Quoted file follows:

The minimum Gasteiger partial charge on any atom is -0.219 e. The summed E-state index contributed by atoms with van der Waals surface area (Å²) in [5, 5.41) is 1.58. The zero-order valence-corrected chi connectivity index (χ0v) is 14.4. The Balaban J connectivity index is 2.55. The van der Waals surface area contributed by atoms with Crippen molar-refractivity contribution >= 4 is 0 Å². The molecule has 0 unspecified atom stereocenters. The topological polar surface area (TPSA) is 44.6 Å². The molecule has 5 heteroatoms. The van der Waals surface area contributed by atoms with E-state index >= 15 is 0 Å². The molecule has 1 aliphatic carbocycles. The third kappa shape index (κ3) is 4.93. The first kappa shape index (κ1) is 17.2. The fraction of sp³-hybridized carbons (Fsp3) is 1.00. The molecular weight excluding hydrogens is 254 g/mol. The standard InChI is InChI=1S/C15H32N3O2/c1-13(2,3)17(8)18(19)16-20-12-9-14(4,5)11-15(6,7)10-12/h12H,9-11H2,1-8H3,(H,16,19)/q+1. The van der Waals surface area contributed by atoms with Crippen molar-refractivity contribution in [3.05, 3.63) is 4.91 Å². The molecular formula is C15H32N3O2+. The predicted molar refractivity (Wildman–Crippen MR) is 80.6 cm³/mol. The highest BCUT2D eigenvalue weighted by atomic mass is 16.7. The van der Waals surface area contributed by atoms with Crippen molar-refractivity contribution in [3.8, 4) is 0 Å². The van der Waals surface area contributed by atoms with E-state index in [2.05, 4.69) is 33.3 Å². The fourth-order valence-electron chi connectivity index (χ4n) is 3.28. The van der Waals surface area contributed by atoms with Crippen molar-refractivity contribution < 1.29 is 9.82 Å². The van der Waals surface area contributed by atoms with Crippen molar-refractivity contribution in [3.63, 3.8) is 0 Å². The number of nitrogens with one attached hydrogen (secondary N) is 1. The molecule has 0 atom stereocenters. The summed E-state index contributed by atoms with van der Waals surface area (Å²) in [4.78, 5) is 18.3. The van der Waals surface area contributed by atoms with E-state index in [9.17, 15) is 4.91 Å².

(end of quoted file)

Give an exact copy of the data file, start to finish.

The minimum Gasteiger partial charge on any atom is -0.219 e. The summed E-state index contributed by atoms with van der Waals surface area (Å²) in [5, 5.41) is 1.58. The zero-order valence-corrected chi connectivity index (χ0v) is 14.4. The Balaban J connectivity index is 2.55. The van der Waals surface area contributed by atoms with Crippen molar-refractivity contribution >= 4 is 0 Å². The molecule has 0 unspecified atom stereocenters. The topological polar surface area (TPSA) is 44.6 Å². The molecule has 5 heteroatoms. The van der Waals surface area contributed by atoms with E-state index >= 15 is 0 Å². The molecule has 1 aliphatic carbocycles. The third kappa shape index (κ3) is 4.93. The first kappa shape index (κ1) is 17.2. The fraction of sp³-hybridized carbons (Fsp3) is 1.00. The molecular weight excluding hydrogens is 254 g/mol. The standard InChI is InChI=1S/C15H32N3O2/c1-13(2,3)17(8)18(19)16-20-12-9-14(4,5)11-15(6,7)10-12/h12H,9-11H2,1-8H3,(H,16,19)/q+1. The van der Waals surface area contributed by atoms with Crippen molar-refractivity contribution in [3.05, 3.63) is 4.91 Å². The molecular formula is C15H32N3O2+. The predicted molar refractivity (Wildman–Crippen MR) is 80.6 cm³/mol. The highest BCUT2D eigenvalue weighted by atomic mass is 16.7. The van der Waals surface area contributed by atoms with Crippen molar-refractivity contribution in [3.8, 4) is 0 Å². The van der Waals surface area contributed by atoms with E-state index in [2.05, 4.69) is 33.3 Å². The fourth-order valence-electron chi connectivity index (χ4n) is 3.28. The van der Waals surface area contributed by atoms with Crippen molar-refractivity contribution < 1.29 is 9.82 Å². The van der Waals surface area contributed by atoms with Crippen molar-refractivity contribution in [3.63, 3.8) is 0 Å². The number of nitrogens with one attached hydrogen (secondary N) is 1. The molecule has 0 atom stereocenters. The summed E-state index contributed by atoms with van der Waals surface area (Å²) in [4.78, 5) is 18.3. The van der Waals surface area contributed by atoms with E-state index in [9.17, 15) is 4.91 Å².